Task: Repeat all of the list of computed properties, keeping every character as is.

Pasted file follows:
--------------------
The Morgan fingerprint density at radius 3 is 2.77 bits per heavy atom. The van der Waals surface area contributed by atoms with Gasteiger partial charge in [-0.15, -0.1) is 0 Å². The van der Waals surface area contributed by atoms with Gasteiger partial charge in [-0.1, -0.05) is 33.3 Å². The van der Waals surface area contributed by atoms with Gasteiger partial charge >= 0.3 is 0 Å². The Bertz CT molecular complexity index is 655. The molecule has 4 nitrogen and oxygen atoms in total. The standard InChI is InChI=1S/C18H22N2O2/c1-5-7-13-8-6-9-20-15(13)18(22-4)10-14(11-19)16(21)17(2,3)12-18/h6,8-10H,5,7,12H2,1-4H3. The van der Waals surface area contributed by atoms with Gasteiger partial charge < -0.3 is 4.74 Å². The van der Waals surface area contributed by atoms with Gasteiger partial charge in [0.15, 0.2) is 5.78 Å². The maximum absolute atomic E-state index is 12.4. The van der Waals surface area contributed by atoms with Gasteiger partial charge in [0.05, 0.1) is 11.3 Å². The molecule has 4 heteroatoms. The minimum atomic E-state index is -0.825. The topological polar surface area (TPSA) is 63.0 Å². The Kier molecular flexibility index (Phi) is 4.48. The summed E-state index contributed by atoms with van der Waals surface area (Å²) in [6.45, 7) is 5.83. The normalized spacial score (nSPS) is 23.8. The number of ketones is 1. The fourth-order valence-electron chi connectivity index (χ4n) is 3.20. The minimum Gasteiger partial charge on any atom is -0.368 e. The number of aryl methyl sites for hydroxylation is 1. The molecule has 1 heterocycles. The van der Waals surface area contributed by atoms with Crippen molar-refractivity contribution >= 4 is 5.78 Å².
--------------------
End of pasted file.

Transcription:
The Morgan fingerprint density at radius 3 is 2.77 bits per heavy atom. The van der Waals surface area contributed by atoms with Gasteiger partial charge in [-0.15, -0.1) is 0 Å². The van der Waals surface area contributed by atoms with Gasteiger partial charge in [-0.1, -0.05) is 33.3 Å². The van der Waals surface area contributed by atoms with Gasteiger partial charge >= 0.3 is 0 Å². The Bertz CT molecular complexity index is 655. The molecule has 4 nitrogen and oxygen atoms in total. The standard InChI is InChI=1S/C18H22N2O2/c1-5-7-13-8-6-9-20-15(13)18(22-4)10-14(11-19)16(21)17(2,3)12-18/h6,8-10H,5,7,12H2,1-4H3. The van der Waals surface area contributed by atoms with Gasteiger partial charge < -0.3 is 4.74 Å². The van der Waals surface area contributed by atoms with Gasteiger partial charge in [0.15, 0.2) is 5.78 Å². The maximum absolute atomic E-state index is 12.4. The van der Waals surface area contributed by atoms with Gasteiger partial charge in [0.05, 0.1) is 11.3 Å². The molecule has 4 heteroatoms. The minimum atomic E-state index is -0.825. The topological polar surface area (TPSA) is 63.0 Å². The Kier molecular flexibility index (Phi) is 4.48. The summed E-state index contributed by atoms with van der Waals surface area (Å²) in [6.45, 7) is 5.83. The normalized spacial score (nSPS) is 23.8. The number of ketones is 1. The fourth-order valence-electron chi connectivity index (χ4n) is 3.20. The minimum Gasteiger partial charge on any atom is -0.368 e. The number of aryl methyl sites for hydroxylation is 1. The molecule has 1 heterocycles. The van der Waals surface area contributed by atoms with Crippen molar-refractivity contribution >= 4 is 5.78 Å².